So far, the Robinhood (HOOD) stock has been a letdown.

Since opening for trade today, the stock is down about 5%, or $1.81 a share. And, as it turns out, our way of trading IPOs worked out better so far.

On July 21, we noted:

The best way to trade an IPO is to not buy an IPO at all.

Instead, I would opt to trade the very ETFs that could benefit the from the IPO excitement.
One way is with the First Trust IPO Index Fund (FPX). The FPX tracks hot IPOs in their first 1,000 days of trading. Plus, as you can see on an FPX chart, the stock has done well with winning and losing IPOs. In fact, over the last year, the FPX ETF ran from a low of $55 to about $135. With the FPX, it doesn’t matter if the stock is hot or a dud, the excitement surrounding IPOs could send the ETF higher.

The other way is with the Renaissance IPO ETF (IPO), which holds the most liquid U.S. listed IPOs for a period of two years, according to Renaissance Capital. Over the last year, this ETF ran from a low of about $20.31 to a high of $75. Recent weakness may be a great opportunity.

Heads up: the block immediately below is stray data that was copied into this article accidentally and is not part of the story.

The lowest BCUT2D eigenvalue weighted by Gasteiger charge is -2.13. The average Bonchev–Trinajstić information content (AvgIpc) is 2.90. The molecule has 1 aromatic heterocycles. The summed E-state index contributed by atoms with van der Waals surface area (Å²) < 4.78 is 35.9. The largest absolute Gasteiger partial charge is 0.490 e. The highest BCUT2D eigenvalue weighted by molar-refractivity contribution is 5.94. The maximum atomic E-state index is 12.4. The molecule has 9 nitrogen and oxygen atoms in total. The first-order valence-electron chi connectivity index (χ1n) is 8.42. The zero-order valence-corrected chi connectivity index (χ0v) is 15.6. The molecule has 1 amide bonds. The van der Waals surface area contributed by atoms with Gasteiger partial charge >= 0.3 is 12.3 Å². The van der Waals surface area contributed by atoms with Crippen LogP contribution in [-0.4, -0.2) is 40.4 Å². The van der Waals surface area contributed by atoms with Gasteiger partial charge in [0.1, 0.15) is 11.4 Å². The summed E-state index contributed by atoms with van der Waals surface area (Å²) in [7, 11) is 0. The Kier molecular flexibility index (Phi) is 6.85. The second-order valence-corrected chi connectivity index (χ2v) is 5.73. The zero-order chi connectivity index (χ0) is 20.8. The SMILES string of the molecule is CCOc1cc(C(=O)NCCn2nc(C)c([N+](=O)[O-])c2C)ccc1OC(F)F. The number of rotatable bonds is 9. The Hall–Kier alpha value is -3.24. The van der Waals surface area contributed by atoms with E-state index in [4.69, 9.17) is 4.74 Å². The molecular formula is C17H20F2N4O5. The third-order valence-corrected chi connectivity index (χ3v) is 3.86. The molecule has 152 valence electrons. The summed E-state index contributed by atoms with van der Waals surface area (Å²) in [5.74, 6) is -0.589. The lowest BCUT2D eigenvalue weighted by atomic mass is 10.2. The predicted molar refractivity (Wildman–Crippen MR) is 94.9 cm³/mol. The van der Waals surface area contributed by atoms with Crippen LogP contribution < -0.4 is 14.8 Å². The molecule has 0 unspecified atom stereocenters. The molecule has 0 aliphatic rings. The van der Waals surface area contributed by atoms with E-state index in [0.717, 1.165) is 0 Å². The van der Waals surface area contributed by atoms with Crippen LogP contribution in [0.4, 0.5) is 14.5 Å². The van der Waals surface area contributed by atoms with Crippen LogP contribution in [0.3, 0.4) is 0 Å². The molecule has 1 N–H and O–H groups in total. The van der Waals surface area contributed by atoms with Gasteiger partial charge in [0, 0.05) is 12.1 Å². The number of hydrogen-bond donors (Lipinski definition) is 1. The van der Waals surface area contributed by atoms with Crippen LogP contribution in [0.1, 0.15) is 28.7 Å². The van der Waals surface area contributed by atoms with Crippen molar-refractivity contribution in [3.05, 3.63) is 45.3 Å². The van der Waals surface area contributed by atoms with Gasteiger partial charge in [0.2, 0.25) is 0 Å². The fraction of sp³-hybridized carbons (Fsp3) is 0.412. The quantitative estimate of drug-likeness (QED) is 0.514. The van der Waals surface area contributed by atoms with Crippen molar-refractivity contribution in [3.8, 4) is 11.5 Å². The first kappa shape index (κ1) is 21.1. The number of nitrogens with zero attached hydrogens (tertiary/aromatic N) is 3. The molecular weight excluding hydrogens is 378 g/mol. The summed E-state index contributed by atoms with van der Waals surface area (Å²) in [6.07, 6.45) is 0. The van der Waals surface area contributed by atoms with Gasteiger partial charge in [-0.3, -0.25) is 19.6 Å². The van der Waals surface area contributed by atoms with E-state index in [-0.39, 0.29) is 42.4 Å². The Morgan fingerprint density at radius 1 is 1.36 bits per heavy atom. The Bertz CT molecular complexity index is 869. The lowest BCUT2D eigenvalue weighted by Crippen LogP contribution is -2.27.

Since then, the FPX stock ran from $124.93 to a recent high of $128.66, with the Renaissance IPO ETF (IPO) at breakeven at the moment.

Then again, the flop out of the gate doesn’t come as a big shock.

On the positive side, according to The Wall Street Journal, “Robinhood’s growth continued into the second quarter, driven by new users opening accounts and an increase in options and cryptocurrency trading. The company expects to report second-quarter revenue between $546 million and $574 million, more than double what it generated a year earlier. The number of funded Robinhood accounts increased by 4.5 million between the end of March and the end of June, reaching 22.5 million in total.”

However, at the same time, growth is slowing year to date.

As noted by MarketWatch, “There are worries that the retail trading boom that fueled Robinhood’s rapid growth might be fading, the company faces multiple lawsuits over how it restricted trading in some meme stocks in January and there are concerns that fundamentals don’t justify a such a high valuation.”

That said, I wouldn’t touch the stock.